Coyote ridge trail looking from the south
Coyote Ridge Trail Taken Near The Border With Prairie Ridge Natural Area

From the Coyote Ridge parking area, the trail is basically double track gravel for the first mile or so, before turning gnarly with a lung busting climb up yet another front range hogback. Take a moment to enjoy the views from the top before descending into the next valley where the trail flattens out and becomes the Rimrock trail. After traversing the valley bottom, a more gradual but more technically challenging stretch of trail brings you to a technically challenging loop that connects to the blue sky trail about half way through. Most would consider counter clockwise to be the the optimal direction to travel the loop, but masochists may disagree. After completing the loop, return to the parking area the same way you came.

Users should be aware that dogs are not allowed at Coyote Ridge, and rattlesnakes may be active in the area.

Bobcat Ridge Natural Area

Bobcat Ridge natural area is another local favorite for hiking and mountain biking. This open space sits just northwest of Loveland and southwest of Fort Collins off Buckhorn Road. The open space was established after the city of Fort Collins purchased the 2,606 acres of former ranch land using funds from a citizen initiative to protect sensitive land. In April of 2022 the city announced the purchase of another 675 acres of adjacent land that was slated for housing development.

Bobcat ridge offers something for everybody, from handicap accessible wide gravel trails to double black diamond mountain biking. The most popular trail is the Valley Loop Trail, which is an easy 4 mile loop that starts in the valley bottom and then climbs moderately to the ponderosa forest at the base of the foothills.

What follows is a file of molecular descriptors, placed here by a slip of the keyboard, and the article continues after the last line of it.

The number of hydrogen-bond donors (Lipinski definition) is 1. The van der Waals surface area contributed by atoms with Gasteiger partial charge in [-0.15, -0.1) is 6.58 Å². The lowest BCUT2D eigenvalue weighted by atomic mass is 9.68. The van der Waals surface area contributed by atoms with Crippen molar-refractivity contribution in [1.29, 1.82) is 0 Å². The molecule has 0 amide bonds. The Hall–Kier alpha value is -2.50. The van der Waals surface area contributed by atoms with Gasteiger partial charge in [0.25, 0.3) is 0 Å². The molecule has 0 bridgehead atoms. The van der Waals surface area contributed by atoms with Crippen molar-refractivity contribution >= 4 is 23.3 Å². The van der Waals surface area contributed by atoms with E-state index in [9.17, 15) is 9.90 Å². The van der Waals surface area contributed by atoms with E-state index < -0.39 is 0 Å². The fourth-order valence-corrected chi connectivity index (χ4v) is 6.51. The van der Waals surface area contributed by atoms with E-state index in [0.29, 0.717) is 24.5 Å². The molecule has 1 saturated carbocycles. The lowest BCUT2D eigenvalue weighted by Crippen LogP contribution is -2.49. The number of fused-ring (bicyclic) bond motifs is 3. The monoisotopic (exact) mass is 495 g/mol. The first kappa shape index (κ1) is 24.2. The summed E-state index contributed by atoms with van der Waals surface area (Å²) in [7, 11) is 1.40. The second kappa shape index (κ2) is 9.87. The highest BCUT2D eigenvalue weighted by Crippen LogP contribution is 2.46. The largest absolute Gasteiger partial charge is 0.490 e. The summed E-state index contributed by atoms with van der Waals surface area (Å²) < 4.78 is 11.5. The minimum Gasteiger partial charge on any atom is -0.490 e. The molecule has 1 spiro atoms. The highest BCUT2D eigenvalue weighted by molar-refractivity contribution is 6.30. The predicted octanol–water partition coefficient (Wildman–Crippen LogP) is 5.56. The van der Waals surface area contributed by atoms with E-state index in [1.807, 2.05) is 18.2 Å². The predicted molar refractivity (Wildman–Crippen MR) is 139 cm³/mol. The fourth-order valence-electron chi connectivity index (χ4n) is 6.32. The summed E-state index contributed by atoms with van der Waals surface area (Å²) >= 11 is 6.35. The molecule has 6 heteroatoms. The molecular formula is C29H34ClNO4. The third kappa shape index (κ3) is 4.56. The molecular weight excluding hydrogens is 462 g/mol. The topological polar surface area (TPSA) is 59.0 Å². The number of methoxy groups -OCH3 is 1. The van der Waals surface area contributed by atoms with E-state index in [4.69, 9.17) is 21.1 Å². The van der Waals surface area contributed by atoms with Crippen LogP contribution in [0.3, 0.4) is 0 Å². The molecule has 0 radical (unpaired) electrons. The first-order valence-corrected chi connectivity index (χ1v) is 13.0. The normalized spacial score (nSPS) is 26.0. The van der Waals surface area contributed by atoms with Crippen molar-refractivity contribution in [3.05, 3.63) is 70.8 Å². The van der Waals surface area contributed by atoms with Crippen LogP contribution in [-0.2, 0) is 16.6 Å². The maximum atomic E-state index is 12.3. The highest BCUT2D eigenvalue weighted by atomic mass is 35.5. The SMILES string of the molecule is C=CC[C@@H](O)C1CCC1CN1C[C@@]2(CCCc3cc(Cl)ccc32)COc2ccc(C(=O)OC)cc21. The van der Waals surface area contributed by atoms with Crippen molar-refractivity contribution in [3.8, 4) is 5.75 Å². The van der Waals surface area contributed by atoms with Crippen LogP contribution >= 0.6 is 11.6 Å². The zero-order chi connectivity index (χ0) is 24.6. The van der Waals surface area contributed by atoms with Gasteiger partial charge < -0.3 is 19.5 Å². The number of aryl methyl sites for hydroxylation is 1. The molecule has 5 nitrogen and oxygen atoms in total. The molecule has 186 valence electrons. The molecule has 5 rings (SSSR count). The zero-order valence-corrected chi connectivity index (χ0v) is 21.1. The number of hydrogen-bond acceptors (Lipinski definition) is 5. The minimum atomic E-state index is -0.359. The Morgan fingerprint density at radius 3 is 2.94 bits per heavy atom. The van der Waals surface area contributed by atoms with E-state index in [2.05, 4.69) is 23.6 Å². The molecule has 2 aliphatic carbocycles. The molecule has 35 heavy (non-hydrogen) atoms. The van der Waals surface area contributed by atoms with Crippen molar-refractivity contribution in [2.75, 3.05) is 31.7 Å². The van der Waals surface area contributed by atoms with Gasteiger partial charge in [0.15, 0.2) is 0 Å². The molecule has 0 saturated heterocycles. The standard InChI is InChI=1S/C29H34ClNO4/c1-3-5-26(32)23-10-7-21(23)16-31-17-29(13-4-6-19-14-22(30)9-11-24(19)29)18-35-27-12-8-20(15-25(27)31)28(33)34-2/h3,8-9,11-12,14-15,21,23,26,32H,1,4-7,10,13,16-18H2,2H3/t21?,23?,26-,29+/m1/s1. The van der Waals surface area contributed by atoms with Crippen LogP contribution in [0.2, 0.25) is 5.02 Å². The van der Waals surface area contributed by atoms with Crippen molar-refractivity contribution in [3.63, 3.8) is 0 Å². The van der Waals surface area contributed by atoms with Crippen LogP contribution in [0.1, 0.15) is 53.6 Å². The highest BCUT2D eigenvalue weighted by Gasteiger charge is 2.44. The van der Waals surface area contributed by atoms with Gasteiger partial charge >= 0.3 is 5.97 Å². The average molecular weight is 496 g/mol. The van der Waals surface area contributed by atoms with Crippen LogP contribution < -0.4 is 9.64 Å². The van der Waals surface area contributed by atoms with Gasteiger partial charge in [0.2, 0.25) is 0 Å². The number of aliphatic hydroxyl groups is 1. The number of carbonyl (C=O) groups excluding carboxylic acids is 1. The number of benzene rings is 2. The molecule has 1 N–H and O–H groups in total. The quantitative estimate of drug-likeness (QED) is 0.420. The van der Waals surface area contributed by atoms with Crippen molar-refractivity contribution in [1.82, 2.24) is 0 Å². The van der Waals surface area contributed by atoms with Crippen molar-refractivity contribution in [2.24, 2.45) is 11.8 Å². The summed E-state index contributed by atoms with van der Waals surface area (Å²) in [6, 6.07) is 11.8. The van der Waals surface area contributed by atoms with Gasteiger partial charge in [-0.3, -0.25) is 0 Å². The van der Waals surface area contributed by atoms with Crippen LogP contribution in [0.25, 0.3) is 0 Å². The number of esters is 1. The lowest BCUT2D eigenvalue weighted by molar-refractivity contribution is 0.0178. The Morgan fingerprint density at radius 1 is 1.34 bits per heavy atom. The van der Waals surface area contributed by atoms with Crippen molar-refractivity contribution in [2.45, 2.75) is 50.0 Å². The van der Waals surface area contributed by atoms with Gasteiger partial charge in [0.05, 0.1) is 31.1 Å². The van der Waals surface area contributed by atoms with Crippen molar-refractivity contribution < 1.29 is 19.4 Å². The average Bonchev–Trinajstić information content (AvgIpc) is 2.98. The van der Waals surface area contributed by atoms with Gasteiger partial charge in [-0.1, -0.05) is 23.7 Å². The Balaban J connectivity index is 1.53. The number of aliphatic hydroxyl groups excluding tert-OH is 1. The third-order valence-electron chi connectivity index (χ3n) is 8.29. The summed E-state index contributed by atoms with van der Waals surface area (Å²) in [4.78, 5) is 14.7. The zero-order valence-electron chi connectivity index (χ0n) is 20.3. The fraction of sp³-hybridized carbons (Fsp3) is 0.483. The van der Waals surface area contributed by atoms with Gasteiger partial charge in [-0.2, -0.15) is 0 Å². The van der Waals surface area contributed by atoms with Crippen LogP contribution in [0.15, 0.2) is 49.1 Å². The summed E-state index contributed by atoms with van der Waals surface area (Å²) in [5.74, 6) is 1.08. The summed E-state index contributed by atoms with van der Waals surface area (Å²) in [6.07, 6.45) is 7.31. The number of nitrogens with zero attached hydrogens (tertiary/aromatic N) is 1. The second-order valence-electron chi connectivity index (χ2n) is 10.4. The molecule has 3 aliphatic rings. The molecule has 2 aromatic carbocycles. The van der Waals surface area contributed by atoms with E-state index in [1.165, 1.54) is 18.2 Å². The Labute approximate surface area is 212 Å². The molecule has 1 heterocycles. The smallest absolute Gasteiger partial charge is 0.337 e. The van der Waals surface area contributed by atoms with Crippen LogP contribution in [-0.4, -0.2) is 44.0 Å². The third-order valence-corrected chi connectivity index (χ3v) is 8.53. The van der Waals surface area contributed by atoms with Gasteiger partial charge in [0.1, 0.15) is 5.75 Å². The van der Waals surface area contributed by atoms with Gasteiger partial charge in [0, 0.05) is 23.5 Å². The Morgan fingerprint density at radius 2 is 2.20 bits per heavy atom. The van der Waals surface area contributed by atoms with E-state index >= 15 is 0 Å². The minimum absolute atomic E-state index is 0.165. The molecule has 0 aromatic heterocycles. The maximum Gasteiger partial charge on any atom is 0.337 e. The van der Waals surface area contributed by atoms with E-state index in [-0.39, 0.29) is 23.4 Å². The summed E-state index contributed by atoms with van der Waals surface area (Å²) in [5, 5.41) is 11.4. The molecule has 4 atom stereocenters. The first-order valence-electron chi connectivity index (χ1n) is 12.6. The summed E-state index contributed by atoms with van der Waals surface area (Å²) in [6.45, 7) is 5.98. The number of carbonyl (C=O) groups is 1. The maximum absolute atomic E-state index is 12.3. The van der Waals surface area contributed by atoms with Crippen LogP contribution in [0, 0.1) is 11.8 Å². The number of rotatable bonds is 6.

The Valley Loop can be traveled in either direction, and at its southern extreme connects to the Eden Valley Spur trail. The Eden Valley Spur is an easy 1.3 miles that travels south to the border of the Eden Valley Institute, a Natural Health and Lifestyle center that may or may not be a commune. Hey it takes all kinds.

More adventurous types may want to try the Ginny, D.R., and Powerline trails, which climb several thousand feet to the top of the ridge and gives outstanding views of the continental divide to the west. Directly to the west is forest service land, and one could theoretically hike all the way to the continental divide in Rocky Mountain National Park without ever leaving public land. All three of these trails are difficult, both technically and cardiovascularly (I know, not a real word).